I’ve been re-reading Stephen King’s book On Writing. It’s an autobiography with a difference, although he maintains that it is more of a curriculum vitae. The difference is that he shows how life has prepared him to be a writer and how being a writer has affected his life since the age of about six, when he sold four stories at a quarter apiece to his mother.
There’s a lot of good advice on writing along the way. One thing he says is that every writer should have an Ideal Reader. His is his wife, Tabitha. He didn’t like Carrie, the main character of his first best seller, and his research for the book depressed him. So he threw what he’d written away. His wife rescued it from the wastepaper basket and read it. She told him that it had something and he should go on with it. He did, and it eventually sold for four hundred thousand dollars. Since then he’s always written with her in mind. When he’s completed his first draft he prints several copies of it and sends them to people he respects for their feedback, but it is Tabitha’s reaction that always takes first place. Personally, I wouldn’t like to send my first draft of a novel to anybody and I’d be surprised if anyone understood it if I did. Maybe I’d risk it on my third or fourth.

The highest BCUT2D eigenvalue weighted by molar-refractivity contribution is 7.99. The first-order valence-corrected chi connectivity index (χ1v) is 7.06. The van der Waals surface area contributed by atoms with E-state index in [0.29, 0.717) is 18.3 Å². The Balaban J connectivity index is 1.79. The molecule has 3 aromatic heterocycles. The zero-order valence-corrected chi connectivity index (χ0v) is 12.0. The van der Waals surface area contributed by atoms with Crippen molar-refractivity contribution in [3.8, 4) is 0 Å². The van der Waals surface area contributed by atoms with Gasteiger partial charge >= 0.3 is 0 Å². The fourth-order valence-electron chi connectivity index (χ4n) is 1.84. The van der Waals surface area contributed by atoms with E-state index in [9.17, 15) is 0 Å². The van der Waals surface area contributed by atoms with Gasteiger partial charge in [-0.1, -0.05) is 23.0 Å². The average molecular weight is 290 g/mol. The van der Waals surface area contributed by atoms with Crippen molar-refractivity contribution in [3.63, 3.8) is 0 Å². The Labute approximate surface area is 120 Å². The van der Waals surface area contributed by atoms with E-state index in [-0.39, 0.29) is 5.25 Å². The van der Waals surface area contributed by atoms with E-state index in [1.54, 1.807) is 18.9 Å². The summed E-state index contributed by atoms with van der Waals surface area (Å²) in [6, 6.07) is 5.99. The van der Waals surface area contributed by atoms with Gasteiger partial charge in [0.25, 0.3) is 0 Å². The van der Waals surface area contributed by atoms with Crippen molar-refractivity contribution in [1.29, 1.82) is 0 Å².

When I first read the book about twelve years ago I looked for my Ideal Reader in my family. But they were, and still are, all too busy living to read much. The only time they buy a book of fiction is when they’re going on holiday. Then I thought of a friend from the writing circle I belonged to. We’d both had a bit of work published and were both keen. In fact I was so keen I wrote and sent her several short stories, but stopped when I realised that I wasn’t getting anything from her, and that her latest short story was a clone of one I’d written. Admittedly she’d made a better job of it than I had, but the plot was mine. So I ended up writing for a mythical editor who just loved my work. He wasn’t much good either.
I now realise that since joining Writers Abroad I’ve got not one, but seventeen Ideal Readers. I’m so lucky. But I’d really like to know. Does the Ideal Reader concept work? Have you got one you trust above all others? Who do you want to please when you write?